Over the years prior to the turn of the century many has changed dramatically. The wall in Berlin that separates East and West Germany had collapsed. The Soviet bloc defeated and the Capitalist history turned to its end. Democracy had triumphed over dictatorship, however, thereafter a staccato of deregulations and economic restructuring let Western welfare states crumbling down. Regular employment ceased and in the following decades the rest of the workers and the generations to follow has to live and survive precariously on their own. In Japan the family-corporate system broke down allowing a “lost generation” to proliferate who mostly still look back at the glory days waiting for someday they relive the postwar abundant past, but to some they simply lost hope. Today, as precariousness escalate globally, estrangement and hopelessness has become a shared feeling and condition. But, as Judith Butler warned that without accepting the fact that our lives are precarious – that our bodies die and decay – we cannot understand the importance of life, and without grievability of lives lost there is no reason to celebrate life (Butler, 2010).

In the wake of contemporary politics and culture of death we ask ourselves, what hope do we get from hopelessness (is there any)? And as the disparity of estrangement widely grows, how do we grieve our precarious lives if we do not recognize the loss of other lives different from us and what are the radical possibility we get from estrangement with Capitalism? Accordingly, in this panel discussion we gather three researchers from different fields: Didi Han, a Geographer from South Korea, will discuss her research about precarious young people in Seoul who learned to support each other through Bin Zib; Barbara Cueto, researcher/curator, will share her thoughts about what tools are available for us to withdraw from capitalism; While, Sociologist Yoshitaka Mouri responds to each presentations as he relates it to his analysis and case study of the new cultural/political movement initiated by Japanese Freeters generations.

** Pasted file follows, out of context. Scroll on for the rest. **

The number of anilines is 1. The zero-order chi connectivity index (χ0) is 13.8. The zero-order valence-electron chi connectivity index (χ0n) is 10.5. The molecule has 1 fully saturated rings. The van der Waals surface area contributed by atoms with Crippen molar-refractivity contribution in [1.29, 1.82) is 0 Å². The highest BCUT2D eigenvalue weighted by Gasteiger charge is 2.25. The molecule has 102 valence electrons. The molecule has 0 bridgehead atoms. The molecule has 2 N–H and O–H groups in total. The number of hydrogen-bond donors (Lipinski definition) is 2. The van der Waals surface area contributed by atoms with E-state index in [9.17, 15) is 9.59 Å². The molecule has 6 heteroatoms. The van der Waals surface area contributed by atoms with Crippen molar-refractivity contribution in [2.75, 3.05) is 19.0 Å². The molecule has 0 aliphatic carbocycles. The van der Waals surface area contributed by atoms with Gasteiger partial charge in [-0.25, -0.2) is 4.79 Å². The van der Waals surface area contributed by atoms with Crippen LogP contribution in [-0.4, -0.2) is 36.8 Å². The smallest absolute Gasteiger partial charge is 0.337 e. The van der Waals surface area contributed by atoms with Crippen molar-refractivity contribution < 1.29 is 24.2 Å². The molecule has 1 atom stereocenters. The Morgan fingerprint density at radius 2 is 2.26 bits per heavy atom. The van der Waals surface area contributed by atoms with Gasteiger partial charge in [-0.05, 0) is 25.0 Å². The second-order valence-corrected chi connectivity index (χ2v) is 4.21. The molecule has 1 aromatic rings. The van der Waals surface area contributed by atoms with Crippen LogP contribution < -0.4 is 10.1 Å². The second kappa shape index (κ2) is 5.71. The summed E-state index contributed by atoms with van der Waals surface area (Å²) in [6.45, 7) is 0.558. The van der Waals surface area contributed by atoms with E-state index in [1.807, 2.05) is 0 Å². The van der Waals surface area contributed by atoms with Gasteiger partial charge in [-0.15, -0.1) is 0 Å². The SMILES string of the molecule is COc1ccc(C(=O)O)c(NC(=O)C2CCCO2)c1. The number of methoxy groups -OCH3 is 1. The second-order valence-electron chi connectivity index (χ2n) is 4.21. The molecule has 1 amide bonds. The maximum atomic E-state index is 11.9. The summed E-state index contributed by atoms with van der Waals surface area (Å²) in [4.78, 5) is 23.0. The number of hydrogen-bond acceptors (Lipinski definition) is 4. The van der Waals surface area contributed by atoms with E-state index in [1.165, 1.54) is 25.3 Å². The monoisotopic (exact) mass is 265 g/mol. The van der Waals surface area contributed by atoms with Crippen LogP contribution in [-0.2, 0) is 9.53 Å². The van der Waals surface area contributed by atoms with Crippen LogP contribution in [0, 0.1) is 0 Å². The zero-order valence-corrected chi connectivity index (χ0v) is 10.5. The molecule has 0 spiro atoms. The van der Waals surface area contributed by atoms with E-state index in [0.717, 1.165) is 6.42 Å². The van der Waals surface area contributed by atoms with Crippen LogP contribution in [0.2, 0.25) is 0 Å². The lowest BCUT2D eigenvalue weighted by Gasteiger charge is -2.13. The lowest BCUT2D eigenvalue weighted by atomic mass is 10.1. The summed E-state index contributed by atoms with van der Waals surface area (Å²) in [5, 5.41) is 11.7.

Discussant: Yoshitaka Mouri | About him
Presenter: Didi Han | About her
Presenter: Barbara Cueto | About her


Radio Panel Discussion 2: Fragile Unions
Date: Tuesday, December 26, 2017
Time: 19:00-21:00

In an age when the workforce is increasingly divided, isolated and made invisible from each other, it seems ever harder to conceive of a strong and effective union movement. As irregular workers, temporary contracts and outsourcing reach new heights there are ever greater hurdles for such precarious workers to organize themselves. Many of us are working for several companies at the same time, working different shifts and in different places from our colleagues, and in the case of foreign trainees in particular are even denied the recognition as workers all together.

In this panel discussion we attempt to touch upon the reconceptualization of the union in times of mass precarity and examine how labour groups go about organizing themselves in the face of the ever more solitary, uninformed and vulnerable worker.

Inviting unions which specialize in support for freeters, emotional labourers, migrant workers and foreign trainees we consider the socio-political conditions which brought about the founding of such unions, their structure and strategies,  key cases and the pressing issues facing the precarious workforce in Japanese society today.

Discussant: Maria K. Peralva
Presenter: Eriko Fuse (Freeters Union)